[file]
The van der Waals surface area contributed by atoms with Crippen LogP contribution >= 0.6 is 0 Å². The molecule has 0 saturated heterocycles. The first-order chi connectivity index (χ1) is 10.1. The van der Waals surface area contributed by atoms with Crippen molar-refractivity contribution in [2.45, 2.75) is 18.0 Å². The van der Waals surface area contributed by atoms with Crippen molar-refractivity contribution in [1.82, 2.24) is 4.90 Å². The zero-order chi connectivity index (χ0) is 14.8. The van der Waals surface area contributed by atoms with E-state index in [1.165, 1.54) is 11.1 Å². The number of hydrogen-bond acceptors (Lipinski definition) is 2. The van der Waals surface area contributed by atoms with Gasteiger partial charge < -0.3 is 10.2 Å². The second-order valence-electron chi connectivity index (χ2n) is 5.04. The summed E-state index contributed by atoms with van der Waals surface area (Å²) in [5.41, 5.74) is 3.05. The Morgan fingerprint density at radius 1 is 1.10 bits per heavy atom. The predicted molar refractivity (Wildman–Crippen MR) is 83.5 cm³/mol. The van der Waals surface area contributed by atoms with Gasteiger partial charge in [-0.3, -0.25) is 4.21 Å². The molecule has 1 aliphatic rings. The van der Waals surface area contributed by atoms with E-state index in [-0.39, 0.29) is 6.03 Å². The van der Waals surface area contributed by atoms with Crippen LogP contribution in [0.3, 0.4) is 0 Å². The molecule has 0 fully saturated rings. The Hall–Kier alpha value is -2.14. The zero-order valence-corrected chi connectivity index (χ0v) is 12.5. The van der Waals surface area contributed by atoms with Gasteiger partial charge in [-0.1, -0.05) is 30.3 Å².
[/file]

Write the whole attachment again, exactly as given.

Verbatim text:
The van der Waals surface area contributed by atoms with Crippen LogP contribution >= 0.6 is 0 Å². The molecule has 0 saturated heterocycles. The first-order chi connectivity index (χ1) is 10.1. The van der Waals surface area contributed by atoms with Crippen molar-refractivity contribution in [2.45, 2.75) is 18.0 Å². The van der Waals surface area contributed by atoms with Crippen molar-refractivity contribution in [1.82, 2.24) is 4.90 Å². The zero-order chi connectivity index (χ0) is 14.8. The van der Waals surface area contributed by atoms with E-state index in [1.165, 1.54) is 11.1 Å². The number of hydrogen-bond acceptors (Lipinski definition) is 2. The van der Waals surface area contributed by atoms with Gasteiger partial charge < -0.3 is 10.2 Å². The second-order valence-electron chi connectivity index (χ2n) is 5.04. The summed E-state index contributed by atoms with van der Waals surface area (Å²) in [5.41, 5.74) is 3.05. The Morgan fingerprint density at radius 1 is 1.10 bits per heavy atom. The predicted molar refractivity (Wildman–Crippen MR) is 83.5 cm³/mol. The van der Waals surface area contributed by atoms with Gasteiger partial charge in [-0.3, -0.25) is 4.21 Å². The molecule has 1 aliphatic rings. The van der Waals surface area contributed by atoms with E-state index in [-0.39, 0.29) is 6.03 Å². The van der Waals surface area contributed by atoms with Crippen LogP contribution in [0.3, 0.4) is 0 Å². The molecule has 0 fully saturated rings. The Hall–Kier alpha value is -2.14. The zero-order valence-corrected chi connectivity index (χ0v) is 12.5. The van der Waals surface area contributed by atoms with Gasteiger partial charge in [-0.1, -0.05) is 30.3 Å².